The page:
*Rock historian, author of Seeker’s Guide to the Rhythms of Yesteryear, email@example.com
Perhaps there is something inherently beautiful about isolated intensity that shivers with pain and loneliness, a space where the finest of poets, painters and musicians find solace and reality?
This predestined template fell heavily on a young Nick Drake, born in the Burma Japanese aftermath of 1948. Bred into a wealthy upper class Colonial family, Nick started composing tunes at the age of six that he would record on a reel-to-reel tape recorder. After his graduation to Marlborough College in Wiltshire where he captained the rugby team, Nick took to playing clarinet, saxophone and piano and achieved no less than seven GCE O- Levels, but failing Physics and Chemistry like all artists. During this time he bought his first acoustic guitar and started experimenting with open tuning. By 1966, Nick had won a scholarship to study English literature at the University of Cambridge that was pre-empted by his six-month sabbatical at the University of Aix France. It was here in the whore-trampled cobbles of Henry Miller’s Paris that Nick started earnestly writing and indulging in all manner of additives. The Parisian encounters also gained a new intimacy with singer Françoise Hardy. Nick often stayed at her flat in Paris and did numerous recordings, which Françoise Hardy has vowed never to release. On his return to London, he played support for Country Joe & the Fish at the Roundhouse in Camden Town where he impressed Ashley Hutchings, founder of Fairport Convention. After the concert Ashley introduced Nick to Island’s Joe Boyd resulting in the 1969 Spring recording of Five Leaves Left supported by Fairport Convention and engineered by his college mate Robert Kirby .The album was astute specifically the insular “River Man” with its 5/4 time, harmonic changes and use of prosody. Nick’s guitar picking was magnificent and shimmered best on the flute fearless “Three Hours”, and severing “Cello Song”, courtesy of Strawbs convert Claire Lowther.(Walkabouts covered this).The first “Three Hour” sessions had Traffic refugee Reebob Kwaakhu Baah applying his voodoo textures and Tintagel’s Ian McDonald on flute.
After the album, Nick dropped out of college and moved to London where he recorded three unaccompanied songs for BBC’s John Peel. That same year he awkwardly supported Fairport Convention at the Royal Festival Hall in London, not facing or talking to the audience and retuning between each song. Nick’s jazzy follow up Bryter Layter attracted minimalist John Cale from Velvet Underground who played organ and celesta on the spectacular “Northern Skies”, a favorite with Piet Botha’s band. Here was the innocent flirting with the halos of angels that bathed in the borealis and still the world would not notice. Nothing in flesh and spirit comes near the transient “Northern Sky”. (Inspired while backpacking through Norway) Cale’s Celeste breathes like a showering mist through this evaporating window. Uncharacteristically Bryter Lyter was more of a fusion cocktail of hazy folk with gutsy jazz surges like “Hazy Jane 11”. The album was fraternized with innuendo by Melody Maker largely due to the Fairport backing. Flautist's Ray Warleigh and Lyn Dobson blow respectively through the instrumentals “Bryter Layter” and “Sunday” while Ian joined King Crimson. It is important to note that Nick’s instrumentals were not symptomatic of writers block, but rather sensitive links between the mood variants. The finger picking “Hazy Jane 1” that swirled with Kirby’s orchestral later reached the shores of Africa through two small shops in Stellenbosch, Sigma Records and Adrian’s Records. Amongst those baptized were Koos Du Plessis and the Kombuis that I can personally testify to!! The jazzy “Poor Boy” supported by South African ex Blue Notes pianist Chris McGregor then a member of Brotherhood Of Breath could well have entered any Ronnie Scott constabulary.(Chris withdrew from numerous tracks because he didn’t feel it warranted the jazz).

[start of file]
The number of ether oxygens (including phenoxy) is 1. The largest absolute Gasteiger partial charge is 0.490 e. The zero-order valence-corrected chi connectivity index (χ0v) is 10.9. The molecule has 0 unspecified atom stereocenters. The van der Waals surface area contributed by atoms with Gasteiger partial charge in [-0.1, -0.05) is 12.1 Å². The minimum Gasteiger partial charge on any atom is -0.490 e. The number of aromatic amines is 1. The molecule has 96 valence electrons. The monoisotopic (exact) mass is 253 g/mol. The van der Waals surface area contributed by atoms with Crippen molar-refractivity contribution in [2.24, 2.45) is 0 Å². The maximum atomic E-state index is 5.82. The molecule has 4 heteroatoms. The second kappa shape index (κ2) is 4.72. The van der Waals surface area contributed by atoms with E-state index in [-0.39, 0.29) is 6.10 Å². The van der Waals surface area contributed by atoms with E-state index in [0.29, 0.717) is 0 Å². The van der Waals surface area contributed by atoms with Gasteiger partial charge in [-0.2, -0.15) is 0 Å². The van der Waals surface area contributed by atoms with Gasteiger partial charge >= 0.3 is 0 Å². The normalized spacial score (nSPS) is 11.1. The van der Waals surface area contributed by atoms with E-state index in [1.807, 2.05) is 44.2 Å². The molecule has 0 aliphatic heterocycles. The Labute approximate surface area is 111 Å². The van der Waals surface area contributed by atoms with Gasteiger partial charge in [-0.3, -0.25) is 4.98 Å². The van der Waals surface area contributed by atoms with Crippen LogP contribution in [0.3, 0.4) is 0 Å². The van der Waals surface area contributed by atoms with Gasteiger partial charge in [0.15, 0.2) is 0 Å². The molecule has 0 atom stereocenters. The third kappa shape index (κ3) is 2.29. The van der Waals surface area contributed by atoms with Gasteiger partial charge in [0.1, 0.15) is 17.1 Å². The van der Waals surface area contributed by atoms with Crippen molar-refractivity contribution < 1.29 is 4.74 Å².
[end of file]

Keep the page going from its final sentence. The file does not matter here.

The London clatter with its pressures and obligations became a migraine glare for Nick who now lifted his wings and withdrew to his silent flat. That same year Nick walked out of Ralph Mctell’s concert after the first set. Shortly afterwards Nick’s family persuaded him to visit a psychiatrist at St Thomas’ where antidepressants were prescribed. Now only conversing with John Martyn and his wife Beverley, whom Nick adored, Nick would reel through the netherworld and wander aimlessly through the lives of his friends like a phantom in freefall. Nick then re –entered the studios and recorded the stark, unaccompanied Pink Moon, barring a piano overdub and an earlier demo called “Place to Be”. This was Drake in solitary refinement seated in the craters of the moon where stillness breaths awe and shadows run from themselves. During the sagging of 1974, John Martyn wrote his cautionary “Solid Air” for Nick who had managed to record a further four songs. The 25 th of November Nick passed through the door due to an accidental overdose of Tryptizol and buried under an oak tree in the Tanworth graveyard. The artistic Drake blood continued to flow through the TV soapy “Crossroads” via the talents of his sister Gabriella while Nick’s legacy awoke spiritually through the likes of R.E.M, Paul Weller, Dream Academy and many more. Nick was truly the richness of an autumn leaf and will be an ever reminder of how fragile the life and times of a true poet can be.
In the year 2004 BBC Radio 2 launched a documentary about Nick Drake’s life now a cult hero, hosted by Hollywood superstar Brad Pitt. Pitt says: "I was introduced to Nick Drake's music about five years ago, and am a huge admirer of his records. When Radio 2 approached me to get involved in this project, I was delighted to be asked and pleased that I was able to fit it into my schedule.